Relevant evidence is a harder standard to meet. For evidence to be relevant, it must relate to an element of whether there is a service connection. This means if the VA has agreed that you have a diagnosed condition, then any further evidence you submit related to that diagnosis is irrelevant. 

If the VA concedes that you had an in-service event, any new evidence related to that in-service event is not relevant. For the VA to process and approve a Supplemental Claim, the evidence submitted must be both new and relevant.

5. There Are Three Docket Lanes for Board Appeals

If you select a Board Appeal, you have three docket lanes to choose from:

  1. Direct Docket

Following the direct docket path is the fastest way to get a decision from the Board. This path means that the Veteran has no additional evidence related to their claim. So, if you have more evidence since your last decision that you think will change the outcome of your claim, do not choose the direct docket option.

  1. Evidence Submission Docket

You should use the evidence submission docket if you have additional evidence for the Board to consider but you do not want to have a Board hearing. Under the evidence submission docket path, you have 90 days from the date you submitted your appeal to submit any additional evidence.

  1. Hearing Docket

The hearing docket path provides you with a Board hearing before a Board judge. Hearings are informal but under oath and allow you to submit additional evidence and even have witnesses testify.

In the hearing, if you have legal representation, your attorney will ask you questions, and the judge may also ask you additional questions. If you have additional witnesses, your lawyer and the judge may also ask them questions. After the hearing, you have another 90 days to submit further evidence.

6. The Wait Time for a Decision

The wait times vary for the different appeal systems and the different types of appeals within the AMA. Generally, for a Supplemental Claim or Higher Level Review, the average time for the VA to make a decision is four months to 12 months.

If the Board remands your case in the Legacy System and the VA issues an SSOC, you will maintain your place in the Board docket, and you may receive a decision in less than a few months after your SSOC.

For Board appeals under the AMA, on the direct docket, the current wait time is at least 18 months for a decision. The VA is trying to return decisions to Veterans within a year, but because of the delay caused by the remaining Legacy cases, the VA does not consistently return decisions to Veterans within a year.

If you requested a hearing or used the evidence submission docket, you could be waiting longer than 18 months for a decision from the Board. You can view information about which appeals the Board is processing on the Board’s website: Board of Veterans’ Appeals (

7. What You Need to Prove to Obtain Your Benefits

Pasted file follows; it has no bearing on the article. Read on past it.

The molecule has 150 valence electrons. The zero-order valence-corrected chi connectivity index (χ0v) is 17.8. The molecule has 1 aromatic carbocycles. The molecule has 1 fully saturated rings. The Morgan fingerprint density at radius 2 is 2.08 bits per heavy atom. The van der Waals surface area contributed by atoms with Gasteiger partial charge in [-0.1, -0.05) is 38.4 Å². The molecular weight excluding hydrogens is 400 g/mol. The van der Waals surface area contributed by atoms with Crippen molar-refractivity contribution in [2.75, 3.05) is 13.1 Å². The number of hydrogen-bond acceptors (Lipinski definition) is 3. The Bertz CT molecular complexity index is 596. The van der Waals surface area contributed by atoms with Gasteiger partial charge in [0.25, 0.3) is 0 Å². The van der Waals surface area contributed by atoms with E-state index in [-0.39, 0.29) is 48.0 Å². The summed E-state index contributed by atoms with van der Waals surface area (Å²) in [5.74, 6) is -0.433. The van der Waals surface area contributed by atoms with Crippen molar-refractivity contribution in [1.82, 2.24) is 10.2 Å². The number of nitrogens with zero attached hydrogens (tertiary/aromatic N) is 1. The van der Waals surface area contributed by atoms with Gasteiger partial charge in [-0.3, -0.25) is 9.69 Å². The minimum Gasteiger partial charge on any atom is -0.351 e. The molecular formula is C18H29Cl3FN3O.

If you are trying to prove a service connection to qualify for VA benefits, you must show:

  1. You have a current disability,
  2. You have an in-service event or service-connected disability, and
  3. Your in-service event or service-connected disability caused or aggravated your current disability.

You can file an appeal even if the VA granted you a service connection. For example, you can appeal the effective date of the service connection or the rating. 

If you are unhappy with your rating or effective date, you need to follow the same appeal process as you would if you were still fighting to establish a service connection.

What you must prove to change your effective date or increase your rating varies from condition to condition.

8. How the VA Determines Effective Dates

The VA bases effective dates on the day you submitted your claim or the date the evidence shows you are entitled to a service connection or an increased rating.

If you submit a claim and continuously pursue that claim, meaning you never let a year pass before filing an appeal (or didn’t miss a VAF 9 filing deadline in Legacy appeals), the effective date for your claim should be either the date you filed the claim or the date you were diagnosed with a disability, whichever is later.

If you didn’t continuously pursue your claim and you had to reopen your claim, the effective date is either the date you reopened your claim or the date your condition developed, whichever is later.

Before you file a new claim or a claim to reopen a closed claim, you can also file what is called an intent to file. If you filed your new claim or your claim to reopen within one year of an intent to file, your effective date should be the date of your intent to file.  

9. How the VA Determines Your Rating

The VA has a scheduler rating system for most disabilities. This means for most conditions, you have to meet specific medical requirements for the VA to award you a higher rating.

Since each condition is different, speak with an experienced VA benefits lawyer to determine the requirements you must meet for your unique condition and what rating you can expect to receive.

10. You Should Hire Berry Law

Some conditions are very simple to qualify for a service connection. Sometimes, the VA improperly and continuously denies service connections, the correct effective dates, or proper disability ratings. This is when a skilled VA benefits law firm can be your best ally.
If you are concerned about the appeals process and want assistance with your claims, look no further than Berry Law. Call us at (888) 682-0751 or complete our online contact form for more information.

John S. Berry, , Attorney for Veterans Disability
John S. Berry, , VA Benefits Lawyer
Berry Law

The attorneys at Berry Law are dedicated to helping injured Veterans. With extensive experience working with VA disability claims, Berry Law can help you with your disability appeals.

This material is for informational purposes only. It does not create an attorney-client relationship between the Firm and the reader, and does not constitute legal advice. Legal advice must be tailored to the specific circumstances of each case, and the contents of this blog are not a substitute for legal counsel.